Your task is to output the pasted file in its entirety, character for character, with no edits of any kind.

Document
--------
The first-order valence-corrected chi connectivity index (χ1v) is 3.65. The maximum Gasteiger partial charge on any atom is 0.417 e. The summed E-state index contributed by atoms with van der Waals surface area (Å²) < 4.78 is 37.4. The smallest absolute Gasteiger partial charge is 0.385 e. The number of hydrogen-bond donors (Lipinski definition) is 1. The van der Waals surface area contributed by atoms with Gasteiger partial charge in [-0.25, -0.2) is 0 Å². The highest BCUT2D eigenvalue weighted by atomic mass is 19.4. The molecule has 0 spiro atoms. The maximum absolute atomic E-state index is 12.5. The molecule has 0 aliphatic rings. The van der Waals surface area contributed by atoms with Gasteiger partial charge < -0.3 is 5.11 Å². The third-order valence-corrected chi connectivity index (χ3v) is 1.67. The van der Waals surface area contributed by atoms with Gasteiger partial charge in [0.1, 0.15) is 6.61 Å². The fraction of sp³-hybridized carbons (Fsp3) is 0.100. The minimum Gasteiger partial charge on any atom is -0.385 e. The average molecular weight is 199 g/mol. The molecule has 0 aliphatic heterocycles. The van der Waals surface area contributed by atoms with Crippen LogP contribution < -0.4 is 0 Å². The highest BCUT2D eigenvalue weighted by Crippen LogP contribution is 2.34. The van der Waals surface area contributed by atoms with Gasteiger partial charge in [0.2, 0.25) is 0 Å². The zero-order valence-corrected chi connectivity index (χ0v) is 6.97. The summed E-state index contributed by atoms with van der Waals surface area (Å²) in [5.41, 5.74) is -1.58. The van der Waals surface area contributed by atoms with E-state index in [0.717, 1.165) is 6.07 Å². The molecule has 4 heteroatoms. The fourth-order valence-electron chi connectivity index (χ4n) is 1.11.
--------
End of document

The first-order valence-corrected chi connectivity index (χ1v) is 3.65. The maximum Gasteiger partial charge on any atom is 0.417 e. The summed E-state index contributed by atoms with van der Waals surface area (Å²) < 4.78 is 37.4. The smallest absolute Gasteiger partial charge is 0.385 e. The number of hydrogen-bond donors (Lipinski definition) is 1. The van der Waals surface area contributed by atoms with Gasteiger partial charge in [-0.25, -0.2) is 0 Å². The highest BCUT2D eigenvalue weighted by atomic mass is 19.4. The molecule has 0 spiro atoms. The maximum absolute atomic E-state index is 12.5. The molecule has 0 aliphatic rings. The van der Waals surface area contributed by atoms with Gasteiger partial charge < -0.3 is 5.11 Å². The third-order valence-corrected chi connectivity index (χ3v) is 1.67. The van der Waals surface area contributed by atoms with Gasteiger partial charge in [0.1, 0.15) is 6.61 Å². The fraction of sp³-hybridized carbons (Fsp3) is 0.100. The minimum Gasteiger partial charge on any atom is -0.385 e. The average molecular weight is 199 g/mol. The molecule has 0 aliphatic heterocycles. The van der Waals surface area contributed by atoms with Crippen LogP contribution < -0.4 is 0 Å². The highest BCUT2D eigenvalue weighted by Crippen LogP contribution is 2.34. The van der Waals surface area contributed by atoms with Gasteiger partial charge in [0.2, 0.25) is 0 Å². The zero-order valence-corrected chi connectivity index (χ0v) is 6.97. The summed E-state index contributed by atoms with van der Waals surface area (Å²) in [5.41, 5.74) is -1.58. The van der Waals surface area contributed by atoms with E-state index in [0.717, 1.165) is 6.07 Å². The molecule has 4 heteroatoms. The fourth-order valence-electron chi connectivity index (χ4n) is 1.11.